Checklist: How do you know if your book is ready to publish?

Uncertain if you book is ready to be released into the wild? You want to publish your best book possible. It can be challenging to know if your manuscript has any weak areas, or if it's been properly edited.

If doesn't matter whether you intend to self-publish, or send your manuscript off to agents and publishers. Taking the time to work through these stages drastically improves your manuscript and your ability to realize your publishing goals.

While not every book goes through each of these steps (or needs to), each action adds value and refines the final book you will offer up to readers. While it's easy to make big changes in the development stage, these changes become more and more emotionally difficult later on. Here's a quick manuscript editing checklist to help guide you.

Stage one: Development 

  1. Outline plot points.
  2. Workshop with peers.
  3. Revise, cut and expand on authorly authority.
  4. Share with “beta” or “review” readers.
  5. Revise and rewrite based on input.

Stage two: Editing

  1. Self-edit for basic grammar and spelling errors.
  2. Read aloud to catch clarity issues.
  3. Developmental edit (pro) - Chapter-level. Focuses on story development, character, pacing, etc.
  4. Copyedit (pro) - Sentence and paragraph level. Focuses on grammar, spelling, punctuation, and other mechanics of style.
  5. Consistency in tone and style. Clarity.
  6. Manuscript review (pro) - Review of entire manuscript with notes provided. May focus on content, improvements and marketability.

Stage three: Final Review

  1. Run spell check and read through out loud once more. (Not, not kidding about spell check!)
  2. Double check table of contents, chapter titles and section headings.
  3. Final proofread (pro) - Focus on grammar, spelling and basic formatting.

How Much Should I Pay for Editing?

hould_i_pay_for_editingThis post first appeared on Writer.ly.


Fair and Reasonable Editing Rates

There seem to be as many editing payment structures as there are editors. Editing rates can vary wildly based on the editor’s experience and the depth of editing required. As a writer, it can be hard to know if you’re getting a fair rate. As an editor, it can be difficult to find the right balance between providing good value for your client and being paid what you deserve.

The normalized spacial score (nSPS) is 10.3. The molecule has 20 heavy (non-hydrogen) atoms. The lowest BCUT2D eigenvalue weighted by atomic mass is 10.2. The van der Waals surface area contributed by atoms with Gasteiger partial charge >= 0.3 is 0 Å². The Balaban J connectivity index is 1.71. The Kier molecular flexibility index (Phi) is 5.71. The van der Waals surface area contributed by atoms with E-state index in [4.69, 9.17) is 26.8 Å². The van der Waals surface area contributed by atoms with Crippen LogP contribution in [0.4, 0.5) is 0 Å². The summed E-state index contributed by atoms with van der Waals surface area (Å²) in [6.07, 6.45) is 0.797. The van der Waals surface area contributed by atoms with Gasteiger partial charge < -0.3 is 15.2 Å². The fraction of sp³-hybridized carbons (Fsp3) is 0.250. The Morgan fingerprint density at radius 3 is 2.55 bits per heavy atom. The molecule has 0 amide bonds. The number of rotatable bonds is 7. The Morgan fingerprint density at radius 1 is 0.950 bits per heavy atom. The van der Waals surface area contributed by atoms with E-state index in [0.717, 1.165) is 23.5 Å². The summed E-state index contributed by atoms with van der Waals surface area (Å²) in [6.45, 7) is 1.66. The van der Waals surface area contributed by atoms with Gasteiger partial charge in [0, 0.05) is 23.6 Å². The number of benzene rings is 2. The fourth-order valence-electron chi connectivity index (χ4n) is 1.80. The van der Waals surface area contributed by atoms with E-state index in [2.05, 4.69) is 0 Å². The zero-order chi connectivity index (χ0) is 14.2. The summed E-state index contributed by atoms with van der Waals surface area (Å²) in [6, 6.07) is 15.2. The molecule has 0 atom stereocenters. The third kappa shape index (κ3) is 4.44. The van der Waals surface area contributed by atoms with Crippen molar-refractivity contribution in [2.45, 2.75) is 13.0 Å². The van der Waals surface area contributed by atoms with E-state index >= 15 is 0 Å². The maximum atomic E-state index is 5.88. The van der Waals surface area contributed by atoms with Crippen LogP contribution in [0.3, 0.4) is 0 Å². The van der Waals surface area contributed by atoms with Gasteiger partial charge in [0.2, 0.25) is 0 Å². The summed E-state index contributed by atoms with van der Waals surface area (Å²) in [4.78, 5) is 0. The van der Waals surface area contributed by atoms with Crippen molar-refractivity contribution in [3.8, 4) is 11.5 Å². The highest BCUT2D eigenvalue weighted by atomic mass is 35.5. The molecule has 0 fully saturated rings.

The Editorial Freelancers Association provides an extremely helpful rate card that provides a range of fees for specific editing jobs. Here are some sample rates from the EFA’s rate card:

Editing, basic copyediting 5–10 pgs/hr $30–40/hr
Editing, heavy copyediting 2–5 pgs/hr $40–50/hr
Editing, website copyediting $40–50/hr
Editing, developmental 1–5 pgs/hr $45–55/hr

Based on the above rates, basic copyediting for an 320 page novel (about 80,000 words) could cost $1,500, while a more extensive developmental edit could run $6,400.

These amounts are enough to knock the socks off many indie writers. However, when you consider the experience, value, and time given by the editor, these numbers are more than warranted. These are the average rates a professional editor may charge. One with many books under her belt and the experience required to help you produce the most professional, best book possible.

If these prices are out of your range, have no fear! There is still an editor for your project. Many factors contribute to an editor’s rate. Here are a few:

  • Experience
  • Education level
  • Specialized training
  • Genre knowledge and familiarity
  • Industry connections
  • Salary requirements
  • Current work load

If you simply cannot pay full market rate for a well-qualified editor, you may consider working with an editor who only has a few books under her belt and is willing to take on your project at a lower rate in exchange for the experience and a future recommendation.

If you do have the budget, and you are working to publish a business or nonfiction book, or even a well-heeled novel, your best bet is to invest in a highly qualified editor. The book you put on the shelves (or on the web) is a product. If you have expectations of financial return, it’s in your best interest to create the very best product possible to satisfy the tastes of today’s discerning readership.